The causes for these numbers are many and complicated.  Studies have shown links between pornography and increased sexual violence.  The normalization of rape culture through so called “locker room talk” and the glorification of male sexual conquest have played a role, as has a society that views human beings as little more than usable commodities, declaring some more valuable than others.   In addition, the tendency to stigmatize and blame victims leads to perpetrators remaining unpunished.

These numbers also fail to reflect global issues like the weaponization of sex.  In numerous conflicts around the world rape has become an instrument of war.  The numbers also fail to reflect the threat of sexual violence as a means instilling terror.  A brief search of social media outlets like Twitter reveals that threats of rape and other forms of assault are frequently levied at women, particularly outspoken women, in an attempt to intimidate them into silence.

Christianity, or any other faith tradition, cannot be silent about these issues.  If we are silent, we become complicit and all of our prayers, songs, and dogmas become meaningless.

The prophet Amos says this, “I hate, I despise your feasts,  and I take no delight in your solemn assemblies.  Even though you offer me your burnt offerings and grain offerings,  I will not accept them; and the peace offerings of your fattened animals,  I will not look upon them.  Take away from me the noise of your songs; to the melody of your harps I will not listen.  But let justice roll down like waters, and righteousness like an ever-flowing stream.” (Amos 5:21-24)

I pray healing for the countless victims of sexual violence, that they will know that they are whole, and holy, and loved in a way that no perpetrator of assault could ever take away.   As advocates for our brothers and sisters around the world, I pray that we will beg for forgiveness for our past silence, that we will embrace the courage necessary to speak out and act up.  I pray that our thoughts and good intentions will be replaced by the hard work necessary for healing and change.

We have an awful lot of work to do.

If you are looking for concrete ways to help, visit RAINN.org to see the initiatives they are leading.  You can also visit Fight the New Drug at fightthenewdrug.org to learn more about how pornography feeds rape culture and sexual exploitation.  A link on RAINN asks visitors to sign a petition to the incoming presidential administration and 115th congress, calling on them to make eliminating sexual violence a priority.

I would also recommend writing your individual representatives in Congress to let them know that this issue is of vital concern to their constituency.  Other concrete actions you can take: If no support group for survivors exists in your church, talk to leadership about starting one.  Look into leading small group or Sunday school classes dealing with the issue of sexual assault and exploitation.  Contact your local school board to see how issues of sexual violence, consent, and related issues are being treated in the classroom.  Also develop a consistent ethic of speaking up when you see targeted sexual harassment and threats of violence on-line or in person.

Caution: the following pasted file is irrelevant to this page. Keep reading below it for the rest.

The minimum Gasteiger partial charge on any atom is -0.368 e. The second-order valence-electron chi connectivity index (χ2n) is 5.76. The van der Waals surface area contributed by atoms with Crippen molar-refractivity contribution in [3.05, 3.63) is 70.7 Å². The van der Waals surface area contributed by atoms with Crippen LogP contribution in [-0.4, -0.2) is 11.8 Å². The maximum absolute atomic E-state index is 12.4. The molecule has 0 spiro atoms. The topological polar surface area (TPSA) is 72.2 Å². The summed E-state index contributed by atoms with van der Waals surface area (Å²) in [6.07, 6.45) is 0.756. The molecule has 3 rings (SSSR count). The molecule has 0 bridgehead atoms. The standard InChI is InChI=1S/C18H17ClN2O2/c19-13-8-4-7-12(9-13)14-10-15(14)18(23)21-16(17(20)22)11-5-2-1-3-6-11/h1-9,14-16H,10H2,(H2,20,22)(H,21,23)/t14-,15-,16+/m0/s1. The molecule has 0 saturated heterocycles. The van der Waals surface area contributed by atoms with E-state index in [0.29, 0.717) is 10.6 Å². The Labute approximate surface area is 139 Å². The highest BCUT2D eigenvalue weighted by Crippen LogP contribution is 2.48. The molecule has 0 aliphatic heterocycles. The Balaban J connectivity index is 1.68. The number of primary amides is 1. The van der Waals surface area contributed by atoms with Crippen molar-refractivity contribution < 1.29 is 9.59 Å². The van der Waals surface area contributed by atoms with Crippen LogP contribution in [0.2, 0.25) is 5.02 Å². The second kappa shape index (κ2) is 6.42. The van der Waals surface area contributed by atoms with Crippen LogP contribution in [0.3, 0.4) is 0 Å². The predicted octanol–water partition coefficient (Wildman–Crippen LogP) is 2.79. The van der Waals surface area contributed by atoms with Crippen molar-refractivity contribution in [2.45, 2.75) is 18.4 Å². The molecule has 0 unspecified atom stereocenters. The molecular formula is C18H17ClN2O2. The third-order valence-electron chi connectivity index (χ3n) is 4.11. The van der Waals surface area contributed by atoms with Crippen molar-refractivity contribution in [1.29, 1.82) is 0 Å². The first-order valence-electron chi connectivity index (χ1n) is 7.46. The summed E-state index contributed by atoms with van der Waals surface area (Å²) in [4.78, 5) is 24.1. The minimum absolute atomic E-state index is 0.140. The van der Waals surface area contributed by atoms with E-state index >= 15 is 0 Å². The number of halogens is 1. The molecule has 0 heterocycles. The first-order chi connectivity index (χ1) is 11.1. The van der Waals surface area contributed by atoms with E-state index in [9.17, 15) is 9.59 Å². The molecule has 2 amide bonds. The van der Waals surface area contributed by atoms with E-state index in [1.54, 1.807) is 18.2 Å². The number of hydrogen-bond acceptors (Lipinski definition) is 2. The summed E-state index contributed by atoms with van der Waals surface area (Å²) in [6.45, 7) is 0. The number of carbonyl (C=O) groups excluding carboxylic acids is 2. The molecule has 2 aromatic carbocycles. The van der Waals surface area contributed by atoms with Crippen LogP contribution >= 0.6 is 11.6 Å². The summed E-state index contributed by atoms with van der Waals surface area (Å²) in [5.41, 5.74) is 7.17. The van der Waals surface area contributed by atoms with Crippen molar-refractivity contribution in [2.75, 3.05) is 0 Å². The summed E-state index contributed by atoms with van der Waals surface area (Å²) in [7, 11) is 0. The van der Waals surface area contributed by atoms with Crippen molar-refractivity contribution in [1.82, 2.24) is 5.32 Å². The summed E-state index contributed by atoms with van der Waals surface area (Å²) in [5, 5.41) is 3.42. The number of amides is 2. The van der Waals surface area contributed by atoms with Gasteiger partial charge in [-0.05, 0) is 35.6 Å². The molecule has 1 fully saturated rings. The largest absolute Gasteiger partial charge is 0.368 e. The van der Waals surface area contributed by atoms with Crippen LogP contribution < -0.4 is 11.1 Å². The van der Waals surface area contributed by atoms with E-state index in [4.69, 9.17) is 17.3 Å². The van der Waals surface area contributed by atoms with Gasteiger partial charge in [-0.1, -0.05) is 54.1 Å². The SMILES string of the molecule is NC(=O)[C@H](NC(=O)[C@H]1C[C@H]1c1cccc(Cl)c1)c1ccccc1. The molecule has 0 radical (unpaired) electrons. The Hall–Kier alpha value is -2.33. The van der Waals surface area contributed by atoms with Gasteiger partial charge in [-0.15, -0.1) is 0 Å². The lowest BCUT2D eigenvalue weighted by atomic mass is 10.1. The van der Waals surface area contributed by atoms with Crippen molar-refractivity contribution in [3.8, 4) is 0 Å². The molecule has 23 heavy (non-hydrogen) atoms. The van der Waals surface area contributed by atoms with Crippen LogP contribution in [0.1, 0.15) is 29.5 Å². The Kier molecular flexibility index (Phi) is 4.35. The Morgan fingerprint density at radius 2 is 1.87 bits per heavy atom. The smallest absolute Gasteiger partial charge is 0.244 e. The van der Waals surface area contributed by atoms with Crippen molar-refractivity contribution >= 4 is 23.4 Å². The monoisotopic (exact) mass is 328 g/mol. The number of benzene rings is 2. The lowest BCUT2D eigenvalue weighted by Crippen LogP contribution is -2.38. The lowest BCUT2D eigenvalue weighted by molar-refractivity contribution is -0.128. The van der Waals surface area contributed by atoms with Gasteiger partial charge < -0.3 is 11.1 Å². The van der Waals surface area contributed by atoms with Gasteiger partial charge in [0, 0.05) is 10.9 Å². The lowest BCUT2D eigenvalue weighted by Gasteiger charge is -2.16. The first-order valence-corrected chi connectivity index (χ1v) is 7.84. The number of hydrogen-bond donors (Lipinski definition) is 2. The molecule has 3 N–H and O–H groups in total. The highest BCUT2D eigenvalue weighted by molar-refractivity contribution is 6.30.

The Fierce Urgency of Now: The Legacy of Martin Luther King Jr.

Tomorrow the United States will celebrate the legacy of Martin Luther King Jr.

Our country has a curious relationship with Dr. King.  We venerate him, but it seems that over the years we’ve sanitized him.  We’ve taken his life’s work and tamed it.  We celebrate him for his non-violence, as we should, but we ignore his willingness to agitate and disrupt.  We applaud the dream of racial unity he described but we are hesitant to do the hard work of reconciliation that make unity possible.

Today, we are facing grave threats in the long fight for equality.  It seems we are taking steps backward, watching creeping threats toward the rights of a multitude of minorities and marginalized people: African Americans, Women, Muslims, LGBTQ, immigrants, and the poor.  Reading King’s “Letter from Birmingham Jail” remains instructive as we continue the fight against injustice.  To that end, I include selections from the letter here:

“…I am in Birmingham because injustice is here. Just as the eighth-century prophets left their little villages and carried their “thus saith the Lord” far beyond the boundaries of their hometowns; and just as the Apostle Paul left his little village of Tarsus and carried the gospel of Jesus Christ to practically every hamlet and city of the Greco-Roman world, I too am compelled to carry the gospel of freedom beyond my particular hometown. Like Paul, I must constantly respond to the Macedonian call for aid. Moreover, I am cognizant of the interrelatedness of all communities and states. I cannot sit idly by in Atlanta and not be concerned about what happens in Birmingham. Injustice anywhere is a threat to justice everywhere. We are caught in an inescapable network of mutuality, tied in a single garment of destiny. Whatever affects one directly affects all indirectly. Never again can we afford to live with the narrow, provincial “outside agitator” idea. Anyone who lives inside the United States can never be considered an outsider.  You deplore the demonstrations that are presently taking place in Birmingham. But I am sorry that your statement did not express a similar concern for the conditions that brought the demonstrations into being. I am sure that each of you would want to go beyond the superficial social analyst who looks merely at effects and does not grapple with underlying causes. I would not hesitate to say that it is unfortunate that so-called demonstrations are taking place in Birmingham at this time, but I would say in more emphatic terms that it is even more unfortunate that the white power structure of this city left the Negro community with no other alternative.”